By Hao Jingfang (translated by Ken Liu)

At the beginning of the twenty-third century humanity finds itself in the middle of a new Cold War. Only this time the conflict has gone off-planet, pitting Earth against its colony on Mars. Standing somewhere in-between the two great rivals is Luoying, who is returning to Mars after spending five years as part of a mission abroad (that is, on Earth).

Though Martian by birth, Luoying is actually a bit of a nomad, not feeling at home anywhere. Which makes her a perfect proxy for the reader as Hao Jingfang explores a number of big philosophical questions about the well-ordered society.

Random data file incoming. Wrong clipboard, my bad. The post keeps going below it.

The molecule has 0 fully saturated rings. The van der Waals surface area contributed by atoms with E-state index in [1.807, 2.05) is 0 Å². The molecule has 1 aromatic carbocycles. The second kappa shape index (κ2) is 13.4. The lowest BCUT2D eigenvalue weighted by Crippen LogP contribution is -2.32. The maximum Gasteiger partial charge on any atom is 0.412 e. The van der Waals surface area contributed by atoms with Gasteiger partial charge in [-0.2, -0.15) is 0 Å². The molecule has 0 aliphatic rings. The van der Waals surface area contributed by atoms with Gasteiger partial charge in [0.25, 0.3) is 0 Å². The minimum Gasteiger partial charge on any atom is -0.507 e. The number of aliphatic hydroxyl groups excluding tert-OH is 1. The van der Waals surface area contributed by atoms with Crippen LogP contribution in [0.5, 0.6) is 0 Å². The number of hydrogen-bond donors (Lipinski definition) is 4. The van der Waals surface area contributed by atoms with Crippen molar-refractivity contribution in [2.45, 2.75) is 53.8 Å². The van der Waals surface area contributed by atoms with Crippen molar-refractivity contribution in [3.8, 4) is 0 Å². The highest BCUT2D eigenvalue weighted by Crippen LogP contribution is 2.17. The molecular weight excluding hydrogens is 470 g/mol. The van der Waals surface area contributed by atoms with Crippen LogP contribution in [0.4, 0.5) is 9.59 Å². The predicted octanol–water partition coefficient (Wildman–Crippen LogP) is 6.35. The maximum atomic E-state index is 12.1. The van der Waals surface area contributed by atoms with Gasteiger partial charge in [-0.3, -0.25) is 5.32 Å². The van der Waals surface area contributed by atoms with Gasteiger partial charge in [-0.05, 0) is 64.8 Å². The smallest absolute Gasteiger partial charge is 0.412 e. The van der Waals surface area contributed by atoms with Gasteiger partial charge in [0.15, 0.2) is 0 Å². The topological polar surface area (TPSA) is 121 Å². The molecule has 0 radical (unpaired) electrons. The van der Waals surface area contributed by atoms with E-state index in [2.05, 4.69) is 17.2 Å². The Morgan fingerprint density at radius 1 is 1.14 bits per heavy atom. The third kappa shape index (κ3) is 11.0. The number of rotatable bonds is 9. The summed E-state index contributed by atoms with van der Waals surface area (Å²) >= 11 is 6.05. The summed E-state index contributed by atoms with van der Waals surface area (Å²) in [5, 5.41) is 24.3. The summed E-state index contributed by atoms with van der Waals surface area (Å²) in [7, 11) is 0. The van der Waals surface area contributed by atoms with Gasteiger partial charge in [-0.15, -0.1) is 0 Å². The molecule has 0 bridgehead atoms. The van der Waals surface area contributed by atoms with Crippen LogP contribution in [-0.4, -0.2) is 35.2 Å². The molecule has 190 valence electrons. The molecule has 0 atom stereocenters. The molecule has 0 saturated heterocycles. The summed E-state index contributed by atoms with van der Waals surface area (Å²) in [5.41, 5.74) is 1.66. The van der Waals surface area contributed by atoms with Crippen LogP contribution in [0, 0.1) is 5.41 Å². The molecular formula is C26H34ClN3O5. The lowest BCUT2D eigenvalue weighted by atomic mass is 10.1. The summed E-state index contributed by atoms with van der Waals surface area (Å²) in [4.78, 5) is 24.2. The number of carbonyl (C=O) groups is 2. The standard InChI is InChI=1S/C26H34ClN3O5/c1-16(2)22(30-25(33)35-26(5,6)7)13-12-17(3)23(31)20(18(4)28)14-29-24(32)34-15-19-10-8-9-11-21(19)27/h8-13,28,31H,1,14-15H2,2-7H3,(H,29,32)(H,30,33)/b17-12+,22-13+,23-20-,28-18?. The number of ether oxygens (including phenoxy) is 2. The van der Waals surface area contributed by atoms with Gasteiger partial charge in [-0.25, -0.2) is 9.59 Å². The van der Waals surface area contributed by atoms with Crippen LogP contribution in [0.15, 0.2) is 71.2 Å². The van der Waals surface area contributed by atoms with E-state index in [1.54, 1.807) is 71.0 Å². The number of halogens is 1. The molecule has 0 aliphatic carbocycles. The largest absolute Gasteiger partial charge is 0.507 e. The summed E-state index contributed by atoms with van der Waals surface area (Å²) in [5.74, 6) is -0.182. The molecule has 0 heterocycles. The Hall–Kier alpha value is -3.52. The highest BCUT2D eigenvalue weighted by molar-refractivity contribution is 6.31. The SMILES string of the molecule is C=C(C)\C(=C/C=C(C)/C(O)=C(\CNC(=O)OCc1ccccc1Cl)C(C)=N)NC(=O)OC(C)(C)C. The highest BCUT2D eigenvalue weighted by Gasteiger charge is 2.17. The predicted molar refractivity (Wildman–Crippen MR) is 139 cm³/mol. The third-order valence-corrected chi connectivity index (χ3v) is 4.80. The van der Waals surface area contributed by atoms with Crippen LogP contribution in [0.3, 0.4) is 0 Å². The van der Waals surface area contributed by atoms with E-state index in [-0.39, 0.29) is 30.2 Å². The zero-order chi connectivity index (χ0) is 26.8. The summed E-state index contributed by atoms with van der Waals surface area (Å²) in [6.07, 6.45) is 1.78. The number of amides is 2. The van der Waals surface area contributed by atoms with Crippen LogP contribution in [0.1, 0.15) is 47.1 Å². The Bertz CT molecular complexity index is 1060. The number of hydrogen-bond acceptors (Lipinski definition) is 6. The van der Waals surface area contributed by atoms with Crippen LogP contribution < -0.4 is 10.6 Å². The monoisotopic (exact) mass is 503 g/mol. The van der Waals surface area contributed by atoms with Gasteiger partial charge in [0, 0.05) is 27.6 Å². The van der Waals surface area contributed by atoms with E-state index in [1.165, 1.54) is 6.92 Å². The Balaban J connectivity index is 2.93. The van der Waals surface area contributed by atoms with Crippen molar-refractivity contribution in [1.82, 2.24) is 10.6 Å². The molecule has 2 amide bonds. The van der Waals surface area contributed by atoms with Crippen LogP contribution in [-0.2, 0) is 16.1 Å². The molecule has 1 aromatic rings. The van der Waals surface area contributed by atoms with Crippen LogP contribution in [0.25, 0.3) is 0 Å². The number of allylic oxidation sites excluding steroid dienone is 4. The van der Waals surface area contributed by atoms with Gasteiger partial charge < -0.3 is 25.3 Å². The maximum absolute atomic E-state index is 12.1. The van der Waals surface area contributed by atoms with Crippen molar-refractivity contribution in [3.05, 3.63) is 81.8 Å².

It’s an easy game to translate the novel into contemporary political terms and see Vagabonds as an allegory of competing economic and cultural systems – broadly Earth as the West and the Red Planet as a socialist experiment. And to be sure there’s a lot of that going on. But what Vagabonds really feels like is a return to the grand SF of an earlier era, along the lines of Isaac Asimov’s Foundation novels. Good company to keep!

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